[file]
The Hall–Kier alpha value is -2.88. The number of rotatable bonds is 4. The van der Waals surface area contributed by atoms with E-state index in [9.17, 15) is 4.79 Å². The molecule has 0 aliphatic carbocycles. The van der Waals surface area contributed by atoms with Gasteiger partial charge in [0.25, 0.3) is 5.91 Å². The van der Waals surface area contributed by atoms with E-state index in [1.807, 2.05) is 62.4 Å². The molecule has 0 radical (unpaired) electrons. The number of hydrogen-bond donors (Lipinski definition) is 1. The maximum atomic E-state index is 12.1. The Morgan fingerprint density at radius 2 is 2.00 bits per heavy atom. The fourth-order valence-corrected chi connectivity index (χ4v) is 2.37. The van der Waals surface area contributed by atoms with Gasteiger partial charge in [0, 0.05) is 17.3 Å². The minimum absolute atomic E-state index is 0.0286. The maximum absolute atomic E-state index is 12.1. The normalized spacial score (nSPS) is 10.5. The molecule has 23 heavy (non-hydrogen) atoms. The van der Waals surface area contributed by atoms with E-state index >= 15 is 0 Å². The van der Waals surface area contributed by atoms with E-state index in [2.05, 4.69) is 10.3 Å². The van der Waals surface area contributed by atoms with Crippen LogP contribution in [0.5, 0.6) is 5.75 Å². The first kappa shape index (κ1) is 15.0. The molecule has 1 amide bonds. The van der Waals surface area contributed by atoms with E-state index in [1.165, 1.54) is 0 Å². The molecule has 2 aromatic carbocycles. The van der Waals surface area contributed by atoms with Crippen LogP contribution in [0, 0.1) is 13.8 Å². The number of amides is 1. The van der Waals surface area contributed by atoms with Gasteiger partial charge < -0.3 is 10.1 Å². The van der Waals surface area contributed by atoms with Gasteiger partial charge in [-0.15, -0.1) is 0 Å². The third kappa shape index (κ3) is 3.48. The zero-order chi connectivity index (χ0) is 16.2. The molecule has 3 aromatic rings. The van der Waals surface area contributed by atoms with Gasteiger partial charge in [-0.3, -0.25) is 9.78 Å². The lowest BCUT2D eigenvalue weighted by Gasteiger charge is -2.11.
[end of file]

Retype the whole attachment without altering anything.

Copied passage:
The Hall–Kier alpha value is -2.88. The number of rotatable bonds is 4. The van der Waals surface area contributed by atoms with E-state index in [9.17, 15) is 4.79 Å². The molecule has 0 aliphatic carbocycles. The van der Waals surface area contributed by atoms with Gasteiger partial charge in [0.25, 0.3) is 5.91 Å². The van der Waals surface area contributed by atoms with E-state index in [1.807, 2.05) is 62.4 Å². The molecule has 0 radical (unpaired) electrons. The number of hydrogen-bond donors (Lipinski definition) is 1. The maximum atomic E-state index is 12.1. The Morgan fingerprint density at radius 2 is 2.00 bits per heavy atom. The fourth-order valence-corrected chi connectivity index (χ4v) is 2.37. The van der Waals surface area contributed by atoms with Gasteiger partial charge in [0, 0.05) is 17.3 Å². The minimum absolute atomic E-state index is 0.0286. The maximum absolute atomic E-state index is 12.1. The normalized spacial score (nSPS) is 10.5. The molecule has 23 heavy (non-hydrogen) atoms. The van der Waals surface area contributed by atoms with E-state index >= 15 is 0 Å². The van der Waals surface area contributed by atoms with E-state index in [2.05, 4.69) is 10.3 Å². The van der Waals surface area contributed by atoms with Crippen LogP contribution in [0.5, 0.6) is 5.75 Å². The first kappa shape index (κ1) is 15.0. The molecule has 1 amide bonds. The van der Waals surface area contributed by atoms with E-state index in [1.165, 1.54) is 0 Å². The molecule has 2 aromatic carbocycles. The van der Waals surface area contributed by atoms with Crippen LogP contribution in [0, 0.1) is 13.8 Å². The number of amides is 1. The van der Waals surface area contributed by atoms with Gasteiger partial charge < -0.3 is 10.1 Å². The van der Waals surface area contributed by atoms with Gasteiger partial charge in [-0.15, -0.1) is 0 Å². The third kappa shape index (κ3) is 3.48. The zero-order chi connectivity index (χ0) is 16.2. The molecule has 3 aromatic rings. The van der Waals surface area contributed by atoms with Gasteiger partial charge in [-0.3, -0.25) is 9.78 Å². The lowest BCUT2D eigenvalue weighted by Gasteiger charge is -2.11.